Using Raphtory to find fishy behaviour on Companies House ๐ŸŽฃ

Rachel Chan ยท April 25, 2023

In the UK, requirements to register a new company are few. Practically anyone over the age of 16 years of age can own and manage a UK limited company. It only takes a few minutes to register a new company on Companies House. This has brought about a rise in serial company formations and dissolutions by individuals.

One example is a 92 year old woman named Barbara Kahan who has 22777 company appointments to her name, all of which are filed with an inconspicuous London address - 2 Woodberry Grove, London, N12 0DR. Little would one know that this leafy, suburban building was being used to register shell companies involved in fraud, money laundering and political corruption.

With company formation agents advertising their services for as little as the price of two Mcdonaldโ€™s Big Macs, the 3 hour company formation service has become an open door to criminal activity. Amidst the influx of new companies registering in the UK, it is hardly surprising that companies being formed for criminal purposes have gone unnoticed. More needs to be done to tackle this issue in the UK.

Fortunately, Raphtory can be used to capture the bad eggs amongst the hundreds and thousands of companies registering on UK land. Raphtory is a powerful analytics tool for large-scale graph analysis. With Raphtory, it takes a few seconds to turn Companies House data into insights on fishy behaviour going on with companies.

In this blog, we will scrape information about all the companies that Barbara Kahan has been a director for and use Raphtory to analyse this data. Follow along with your own Python notebook of choice, as we unveil the dark secrets lying within UKโ€™s company registry.

Follow along with our Jupyter Notebook

We have uploaded the full Jupyter notebook for this tutorial blog on our Github which you can find by clicking here. Feel free to pull this example from Github or write up a fresh notebook in your local machine.

How to collect Companies House Data

We are in luck as Companies House have provided a REST API. At Pometry, we have built several crawlers that scrape the Companies House website, giving us direct access to the data we want. Currently, we have 3 crawlers: one made specifically to scrape Barbara Kahanโ€™s companies for this blog post and tutorial, another for grabbing Persons with Significant Control information and the last for grabbing Company Director information. All our crawlers output JSON data, ready to be loaded into a Raphtory graph for analysis. We have made this public via pip install and explain how to use it below.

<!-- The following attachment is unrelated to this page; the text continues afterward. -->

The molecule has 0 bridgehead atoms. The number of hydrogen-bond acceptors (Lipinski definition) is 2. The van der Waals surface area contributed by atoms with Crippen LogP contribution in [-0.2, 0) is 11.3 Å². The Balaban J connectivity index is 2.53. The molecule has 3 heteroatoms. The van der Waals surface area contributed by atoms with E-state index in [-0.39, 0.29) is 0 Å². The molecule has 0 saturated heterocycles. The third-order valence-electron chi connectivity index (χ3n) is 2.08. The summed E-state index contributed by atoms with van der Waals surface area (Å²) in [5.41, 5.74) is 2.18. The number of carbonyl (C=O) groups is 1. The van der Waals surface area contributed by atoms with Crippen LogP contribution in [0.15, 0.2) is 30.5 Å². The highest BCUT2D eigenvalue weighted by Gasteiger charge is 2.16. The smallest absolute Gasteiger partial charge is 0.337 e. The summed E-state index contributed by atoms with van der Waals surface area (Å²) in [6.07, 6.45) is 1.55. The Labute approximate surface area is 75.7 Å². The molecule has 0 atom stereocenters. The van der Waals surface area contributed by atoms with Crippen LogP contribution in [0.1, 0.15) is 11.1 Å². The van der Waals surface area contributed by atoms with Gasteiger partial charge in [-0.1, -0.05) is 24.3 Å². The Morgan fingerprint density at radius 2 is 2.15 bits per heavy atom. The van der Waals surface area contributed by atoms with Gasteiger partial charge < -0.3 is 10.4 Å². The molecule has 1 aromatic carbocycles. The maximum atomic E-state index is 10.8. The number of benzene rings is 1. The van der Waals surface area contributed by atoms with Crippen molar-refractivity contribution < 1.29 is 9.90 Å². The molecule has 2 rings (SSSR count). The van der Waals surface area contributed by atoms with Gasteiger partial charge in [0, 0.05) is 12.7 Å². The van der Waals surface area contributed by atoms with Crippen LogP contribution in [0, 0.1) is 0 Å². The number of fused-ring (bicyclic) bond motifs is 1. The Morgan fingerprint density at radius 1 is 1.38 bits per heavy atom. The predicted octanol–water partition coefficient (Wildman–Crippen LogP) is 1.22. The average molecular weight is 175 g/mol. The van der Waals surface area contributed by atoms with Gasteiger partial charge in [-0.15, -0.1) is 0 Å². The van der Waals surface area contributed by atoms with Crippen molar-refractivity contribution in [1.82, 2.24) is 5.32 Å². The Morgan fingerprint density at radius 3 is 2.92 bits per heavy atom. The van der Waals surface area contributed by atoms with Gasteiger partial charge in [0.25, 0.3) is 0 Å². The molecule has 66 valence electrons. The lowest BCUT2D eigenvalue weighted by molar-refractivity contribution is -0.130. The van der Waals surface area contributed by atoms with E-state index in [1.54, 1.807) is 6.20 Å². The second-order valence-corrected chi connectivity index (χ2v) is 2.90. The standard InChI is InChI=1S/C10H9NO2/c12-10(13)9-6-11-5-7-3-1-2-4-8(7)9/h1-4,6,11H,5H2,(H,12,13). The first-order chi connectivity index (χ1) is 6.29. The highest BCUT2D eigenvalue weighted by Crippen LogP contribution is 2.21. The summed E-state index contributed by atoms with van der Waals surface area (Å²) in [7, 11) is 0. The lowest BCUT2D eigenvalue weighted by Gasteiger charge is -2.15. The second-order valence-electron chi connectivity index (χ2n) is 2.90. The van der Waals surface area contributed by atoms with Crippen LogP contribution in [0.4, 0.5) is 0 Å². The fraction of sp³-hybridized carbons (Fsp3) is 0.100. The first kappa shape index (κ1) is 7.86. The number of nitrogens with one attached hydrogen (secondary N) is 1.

How to use the Companies House crawler

Getting your Companies House API key

Before scraping the Companies House website, you will need to create an account on the Companies House Developer Hub:

After logging into your account, create an application where your API keys will be stored:

Once created, go into your application and create a new REST API key. This key will be used to authenticate your scrape requests:

Make sure you select REST when creating your application:

Copy your API key which will be used to scrape Companies House website:

You are now ready to install the crawler and start scraping the Companies House website.

Installing and running our Companies House crawler

Install the crawler using pip:

pip install -i cohospider

Go into a Python terminal and run the following code:

from spiders import BarbaraSpiderRun

runner = BarbaraSpiderRun(key="YOUR API KEY HERE")


Our crawler will start to scrape the Companies House API, finding all of Barbaraโ€™s company data. Once finished, all your data can be found in the data/aqWJlHS4_rJSJ7rLgTK49iO4gAg folder in your root directory. We can now start the analysis using Raphtory.

Analysing the data with Raphtory

Install Raphtory via pip:

pip install raphtory

Open a Python Terminal of your choice. We use Jupyter Notebook for this example. Import all the dependencies needed for this example:

We use the Python JSON library to parse the JSON files outputted from the crawler. Through this, we can create a Raphtory graph and add our values to the graph via the add_edge() function.

Enter the directory path to your json files inside the path_to_json variable. It should look something like this: ~/companies_house_scraper/tutorial/data/aqWJlHS4_rJSJ7rLgTK49iO4gAg: